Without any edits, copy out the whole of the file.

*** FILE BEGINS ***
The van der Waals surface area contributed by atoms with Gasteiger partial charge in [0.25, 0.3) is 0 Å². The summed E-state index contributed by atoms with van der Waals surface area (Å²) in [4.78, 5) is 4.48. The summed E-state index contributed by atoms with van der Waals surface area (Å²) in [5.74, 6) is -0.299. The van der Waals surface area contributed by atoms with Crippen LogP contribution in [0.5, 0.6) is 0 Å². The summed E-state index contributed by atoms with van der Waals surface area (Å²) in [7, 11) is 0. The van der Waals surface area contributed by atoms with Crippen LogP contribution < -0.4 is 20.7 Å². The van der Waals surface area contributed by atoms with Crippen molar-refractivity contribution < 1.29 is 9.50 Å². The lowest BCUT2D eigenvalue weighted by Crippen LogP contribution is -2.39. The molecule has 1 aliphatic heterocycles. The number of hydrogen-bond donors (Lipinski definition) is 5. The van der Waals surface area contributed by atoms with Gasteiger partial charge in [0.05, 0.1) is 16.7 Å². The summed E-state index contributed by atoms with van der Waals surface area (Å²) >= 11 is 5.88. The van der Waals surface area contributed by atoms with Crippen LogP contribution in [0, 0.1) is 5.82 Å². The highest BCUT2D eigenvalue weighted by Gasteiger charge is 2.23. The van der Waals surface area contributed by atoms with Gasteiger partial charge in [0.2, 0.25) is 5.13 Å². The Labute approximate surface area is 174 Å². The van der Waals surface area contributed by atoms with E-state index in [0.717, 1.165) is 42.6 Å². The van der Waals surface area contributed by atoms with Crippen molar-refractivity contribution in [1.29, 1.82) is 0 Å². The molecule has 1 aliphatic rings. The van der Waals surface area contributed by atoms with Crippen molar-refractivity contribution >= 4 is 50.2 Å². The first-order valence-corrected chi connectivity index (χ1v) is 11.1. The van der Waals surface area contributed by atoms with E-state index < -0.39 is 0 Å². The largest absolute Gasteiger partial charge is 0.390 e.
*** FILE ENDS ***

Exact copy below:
The van der Waals surface area contributed by atoms with Gasteiger partial charge in [0.25, 0.3) is 0 Å². The summed E-state index contributed by atoms with van der Waals surface area (Å²) in [4.78, 5) is 4.48. The summed E-state index contributed by atoms with van der Waals surface area (Å²) in [5.74, 6) is -0.299. The van der Waals surface area contributed by atoms with Crippen LogP contribution in [0.5, 0.6) is 0 Å². The summed E-state index contributed by atoms with van der Waals surface area (Å²) in [7, 11) is 0. The van der Waals surface area contributed by atoms with Crippen LogP contribution < -0.4 is 20.7 Å². The van der Waals surface area contributed by atoms with Crippen molar-refractivity contribution < 1.29 is 9.50 Å². The lowest BCUT2D eigenvalue weighted by Crippen LogP contribution is -2.39. The molecule has 1 aliphatic heterocycles. The number of hydrogen-bond donors (Lipinski definition) is 5. The van der Waals surface area contributed by atoms with Gasteiger partial charge in [0.05, 0.1) is 16.7 Å². The summed E-state index contributed by atoms with van der Waals surface area (Å²) >= 11 is 5.88. The van der Waals surface area contributed by atoms with Crippen LogP contribution in [0, 0.1) is 5.82 Å². The highest BCUT2D eigenvalue weighted by Gasteiger charge is 2.23. The van der Waals surface area contributed by atoms with Gasteiger partial charge in [0.2, 0.25) is 5.13 Å². The Labute approximate surface area is 174 Å². The van der Waals surface area contributed by atoms with E-state index in [0.717, 1.165) is 42.6 Å². The van der Waals surface area contributed by atoms with Crippen molar-refractivity contribution in [1.29, 1.82) is 0 Å². The molecule has 1 aliphatic rings. The van der Waals surface area contributed by atoms with Crippen molar-refractivity contribution >= 4 is 50.2 Å². The first-order valence-corrected chi connectivity index (χ1v) is 11.1. The van der Waals surface area contributed by atoms with E-state index < -0.39 is 0 Å². The largest absolute Gasteiger partial charge is 0.390 e.